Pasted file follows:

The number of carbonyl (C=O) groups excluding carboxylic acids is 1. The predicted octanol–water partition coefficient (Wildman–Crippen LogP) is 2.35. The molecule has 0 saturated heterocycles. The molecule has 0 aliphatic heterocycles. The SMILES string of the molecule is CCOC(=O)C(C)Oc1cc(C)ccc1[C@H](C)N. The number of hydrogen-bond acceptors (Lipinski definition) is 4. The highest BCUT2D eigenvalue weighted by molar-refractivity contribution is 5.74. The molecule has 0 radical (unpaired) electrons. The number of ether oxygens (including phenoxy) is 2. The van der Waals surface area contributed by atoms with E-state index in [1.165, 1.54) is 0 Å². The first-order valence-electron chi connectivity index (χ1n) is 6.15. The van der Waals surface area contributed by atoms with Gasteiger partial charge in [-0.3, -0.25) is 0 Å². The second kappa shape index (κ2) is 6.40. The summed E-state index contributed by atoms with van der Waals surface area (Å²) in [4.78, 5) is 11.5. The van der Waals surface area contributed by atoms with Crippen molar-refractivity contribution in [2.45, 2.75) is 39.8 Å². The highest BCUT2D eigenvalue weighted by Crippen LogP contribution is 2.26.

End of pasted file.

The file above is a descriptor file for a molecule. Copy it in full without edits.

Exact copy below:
The number of carbonyl (C=O) groups excluding carboxylic acids is 1. The predicted octanol–water partition coefficient (Wildman–Crippen LogP) is 2.35. The molecule has 0 saturated heterocycles. The molecule has 0 aliphatic heterocycles. The SMILES string of the molecule is CCOC(=O)C(C)Oc1cc(C)ccc1[C@H](C)N. The number of hydrogen-bond acceptors (Lipinski definition) is 4. The highest BCUT2D eigenvalue weighted by molar-refractivity contribution is 5.74. The molecule has 0 radical (unpaired) electrons. The number of ether oxygens (including phenoxy) is 2. The van der Waals surface area contributed by atoms with E-state index in [1.165, 1.54) is 0 Å². The first-order valence-electron chi connectivity index (χ1n) is 6.15. The van der Waals surface area contributed by atoms with Gasteiger partial charge in [-0.3, -0.25) is 0 Å². The second kappa shape index (κ2) is 6.40. The summed E-state index contributed by atoms with van der Waals surface area (Å²) in [4.78, 5) is 11.5. The van der Waals surface area contributed by atoms with Crippen molar-refractivity contribution in [2.45, 2.75) is 39.8 Å². The highest BCUT2D eigenvalue weighted by Crippen LogP contribution is 2.26.